On tipping your server well

When you go to a restaurant, and you’re considering how much of your hard-earned cash to spend as a tip for your server, I just want you to consider two things:

Mercy

First: when you have a server who is inattentive, or distracted, or clumsy, remember that such were some of you. Was there any point in your day when you were brusque with somebody who needed your help? Have you ever forgotten an important task, or a minor one? In that moment, did you wish for mercy? You have a chance to be an instrument of that same mercy to your server. Servers know when we’ve* done a bad job. We are, frequently, painfully aware of the times when we have given lousy service. A bad tip makes us feel justified: the customer deserved the bad service because there wasn’t a bigger tip. 
On the other hand, a good tip for crummy service is like heaping coals of fire on the head of your server. That’s an analogy, by the way, not to torture but to sacrifice; by heaping coals on someone’s head, you allow them to pass through the fire and ascend to God like the smoke from the altar. The church fathers were fond of speaking of our prayers ascending like smoke, and I can tell you from personal experience that I was moved to pray more by the generous tips for mediocre service than by the reasonable tips for reasonable service.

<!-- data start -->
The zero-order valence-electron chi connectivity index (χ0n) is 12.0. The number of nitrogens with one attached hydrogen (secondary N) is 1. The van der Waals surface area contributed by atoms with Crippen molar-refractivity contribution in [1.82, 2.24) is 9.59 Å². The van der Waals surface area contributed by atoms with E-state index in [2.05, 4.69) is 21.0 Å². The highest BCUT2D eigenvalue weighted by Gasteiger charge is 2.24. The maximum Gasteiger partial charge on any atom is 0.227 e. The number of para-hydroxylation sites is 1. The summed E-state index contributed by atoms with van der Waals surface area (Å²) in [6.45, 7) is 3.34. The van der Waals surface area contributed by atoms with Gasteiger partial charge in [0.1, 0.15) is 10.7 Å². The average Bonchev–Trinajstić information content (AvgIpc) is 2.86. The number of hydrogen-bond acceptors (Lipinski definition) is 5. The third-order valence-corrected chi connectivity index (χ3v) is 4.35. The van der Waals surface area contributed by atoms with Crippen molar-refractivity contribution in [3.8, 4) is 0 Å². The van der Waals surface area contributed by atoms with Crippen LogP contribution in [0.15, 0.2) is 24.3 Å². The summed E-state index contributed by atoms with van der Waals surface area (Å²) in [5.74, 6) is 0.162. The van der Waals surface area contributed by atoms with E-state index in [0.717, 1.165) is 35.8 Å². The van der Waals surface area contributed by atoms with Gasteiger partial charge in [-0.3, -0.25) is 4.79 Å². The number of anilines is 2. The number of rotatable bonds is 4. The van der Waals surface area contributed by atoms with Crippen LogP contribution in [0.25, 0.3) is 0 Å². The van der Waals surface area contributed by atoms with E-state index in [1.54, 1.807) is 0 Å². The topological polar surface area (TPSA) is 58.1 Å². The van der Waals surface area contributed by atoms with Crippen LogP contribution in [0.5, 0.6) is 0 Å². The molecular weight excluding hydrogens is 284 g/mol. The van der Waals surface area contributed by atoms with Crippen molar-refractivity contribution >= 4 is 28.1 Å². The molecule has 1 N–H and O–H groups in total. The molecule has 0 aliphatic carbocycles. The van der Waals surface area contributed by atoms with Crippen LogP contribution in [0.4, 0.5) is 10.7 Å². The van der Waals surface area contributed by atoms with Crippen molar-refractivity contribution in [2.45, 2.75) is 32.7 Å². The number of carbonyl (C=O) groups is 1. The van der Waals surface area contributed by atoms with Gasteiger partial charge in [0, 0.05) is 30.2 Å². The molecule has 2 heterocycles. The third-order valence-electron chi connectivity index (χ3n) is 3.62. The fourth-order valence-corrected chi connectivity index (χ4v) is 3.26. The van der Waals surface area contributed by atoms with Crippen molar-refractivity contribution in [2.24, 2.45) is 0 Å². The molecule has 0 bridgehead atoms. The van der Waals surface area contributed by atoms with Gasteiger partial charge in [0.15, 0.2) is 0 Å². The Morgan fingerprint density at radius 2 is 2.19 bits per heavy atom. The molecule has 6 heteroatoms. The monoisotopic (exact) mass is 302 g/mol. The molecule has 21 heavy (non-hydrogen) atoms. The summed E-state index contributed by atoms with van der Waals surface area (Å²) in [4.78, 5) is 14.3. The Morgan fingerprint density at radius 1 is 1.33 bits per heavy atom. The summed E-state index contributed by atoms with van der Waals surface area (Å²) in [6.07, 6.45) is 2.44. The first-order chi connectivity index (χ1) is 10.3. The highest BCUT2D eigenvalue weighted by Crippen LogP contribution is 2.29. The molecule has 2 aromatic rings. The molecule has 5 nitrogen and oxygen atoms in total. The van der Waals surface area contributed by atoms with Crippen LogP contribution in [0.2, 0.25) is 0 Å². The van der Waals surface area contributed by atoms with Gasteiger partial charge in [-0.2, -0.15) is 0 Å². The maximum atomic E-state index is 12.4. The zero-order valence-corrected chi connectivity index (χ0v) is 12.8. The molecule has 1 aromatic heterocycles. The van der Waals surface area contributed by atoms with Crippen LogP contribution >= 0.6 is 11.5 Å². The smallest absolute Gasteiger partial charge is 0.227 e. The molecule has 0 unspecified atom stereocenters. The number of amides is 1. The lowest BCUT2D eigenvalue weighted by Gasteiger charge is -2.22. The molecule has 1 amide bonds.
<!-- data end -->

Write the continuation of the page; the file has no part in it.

In other words, do not return evil for evil, but rather repay evil with blessing.

Gratitude

Second, and even more importantly, what do you have that you did not receive? And if you did receive it, why do you boast as though you did not? (1 Corinthians 4:7) 

It is possible, from a certain perspective, to talk about having earned or deserved your material blessings. If you are a fine carpenter, the best in the shop, and you work long hours producing excellent work, then you have “earned” your wages. But why are you working at this shop? How did you get your training? Who trained you when you were a lazy five-year-old and taught you diligence? That was all grace. Your truck that keeps taking you to work long after you thought it should be dead? Grace. The fact that your boss is a just man, who pays you what you are worth? Grace upon grace.

Stinginess denies that grace. Freely you have received; freely give. Do not resent the fact that there is a tip line on your check. Look on it as a chance to imitate the generous grace of God by bestowing on somebody a portion of the grace that you have been given. 
*I’m not a server now, but I worked as a waitress and prep cook in restaurants after I graduated high school and all through college. 
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